Key Features and Values
- Same sample type can be used across all assays to simplify inclusion into routine serology work-up
- Ready to use reagents reduces hands-on time for assay preparation
- Long shelf life cost-effective solution by reducing wastage due to expired kits
- Suitable for inclusion on automated plate systems simplifies scale-up of test volume
- Supported by a complete panel of assays for supporting treatment monitoring of several forms of hormonal dysfunctions
Competitive immunoenzymatic colorimetric method for the quantitative determination of 17β-Estradiol concentration in human serum or plasma. Estradiol ELISA kit is intended for laboratory use only.
Estradiol (17β-Estradiol) is a sex hormone. It represents the major estrogen in humans. Estradiol has not only a critical impact on reproductive and sexual functioning, but also affects other organs including bone structure. During the reproductive years most Estradiol in women is produced by the ovaries, smaller amounts of Estradiol are also produced by the adrenal cortex. In men, the testes produce Estradiol. In plasma Estradiol is largely bound to sex hormone binding globulin (SHBG), also to albumin, only a fraction is free and biologically active. Serum Estradiol measurement in women primarily reflects the activity of the ovaries. During pregnancy estrogen levels, including Estradiol, rise steadily towards term. Estradiol increases due to placental production. In adult premenopausal women, ovarian production of Estradiol is stimulated by luteinising hormone (LH) and follicle-stimulating hormone (FSH) during the menstrual cycle.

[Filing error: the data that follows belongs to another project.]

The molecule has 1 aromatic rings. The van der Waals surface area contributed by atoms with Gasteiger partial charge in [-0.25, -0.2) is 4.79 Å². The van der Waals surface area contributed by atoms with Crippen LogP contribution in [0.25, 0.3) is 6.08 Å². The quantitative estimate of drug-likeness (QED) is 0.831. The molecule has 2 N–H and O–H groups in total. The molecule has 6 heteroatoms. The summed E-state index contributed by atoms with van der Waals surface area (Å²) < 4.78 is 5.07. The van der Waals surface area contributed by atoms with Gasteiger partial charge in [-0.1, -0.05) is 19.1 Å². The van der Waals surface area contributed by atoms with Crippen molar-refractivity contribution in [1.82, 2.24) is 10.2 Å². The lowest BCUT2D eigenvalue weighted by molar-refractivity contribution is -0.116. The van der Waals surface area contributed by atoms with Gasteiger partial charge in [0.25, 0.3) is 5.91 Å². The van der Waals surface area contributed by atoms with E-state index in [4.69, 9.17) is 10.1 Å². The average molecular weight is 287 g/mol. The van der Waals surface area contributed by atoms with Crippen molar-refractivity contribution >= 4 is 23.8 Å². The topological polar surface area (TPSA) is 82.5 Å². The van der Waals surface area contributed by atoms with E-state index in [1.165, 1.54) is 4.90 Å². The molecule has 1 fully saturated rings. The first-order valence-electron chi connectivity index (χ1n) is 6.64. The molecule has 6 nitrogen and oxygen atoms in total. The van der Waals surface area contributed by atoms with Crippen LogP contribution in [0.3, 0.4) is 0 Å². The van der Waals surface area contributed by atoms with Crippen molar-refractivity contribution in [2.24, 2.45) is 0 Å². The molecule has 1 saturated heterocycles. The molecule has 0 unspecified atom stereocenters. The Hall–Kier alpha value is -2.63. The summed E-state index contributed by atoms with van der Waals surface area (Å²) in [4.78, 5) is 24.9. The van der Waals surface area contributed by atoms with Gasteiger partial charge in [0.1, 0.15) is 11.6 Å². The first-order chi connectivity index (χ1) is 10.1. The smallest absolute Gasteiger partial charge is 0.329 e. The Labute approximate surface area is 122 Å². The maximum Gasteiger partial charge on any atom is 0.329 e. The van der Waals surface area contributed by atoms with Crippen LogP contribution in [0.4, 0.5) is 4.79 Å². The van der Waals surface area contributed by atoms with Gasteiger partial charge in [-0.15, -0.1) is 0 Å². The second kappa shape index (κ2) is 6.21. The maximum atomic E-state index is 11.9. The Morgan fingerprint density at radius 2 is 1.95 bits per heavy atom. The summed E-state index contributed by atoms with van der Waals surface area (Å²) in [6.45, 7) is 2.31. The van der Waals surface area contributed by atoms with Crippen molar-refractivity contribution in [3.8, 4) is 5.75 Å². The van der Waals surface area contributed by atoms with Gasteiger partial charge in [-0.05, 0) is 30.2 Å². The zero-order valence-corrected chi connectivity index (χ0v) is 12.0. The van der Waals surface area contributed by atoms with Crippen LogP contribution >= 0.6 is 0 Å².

In adult women, Estradiol levels are measured in the evaluation of fertility, menstrual irregularities and to monitor ovarian follicular function during induction of ovulation. In the female, Estradiol acts as a growth hormone for tissue of the reproductive organs. The development of secondary sexual characteristics in women is driven by Estradiol. Estradiol is a regulator of bone maintenance and is involved in male fertility. Post-menopausal women experience an accelerated loss of bone mass due to a reduction in estrogen levels.
Estradiol affects the production of multiple proteins including lipoproteins, binding proteins and proteins responsible for blood clotting. Estrogens have been found to have neuroprotective function. Estradiol is also involved in some types of cancer such as breast cancer and cancer of the uterine lining. In addition there are several benign gynecologic conditions that are dependent on estrogen such as endometriosis, leiomyomata uteri and uterine bleeding.
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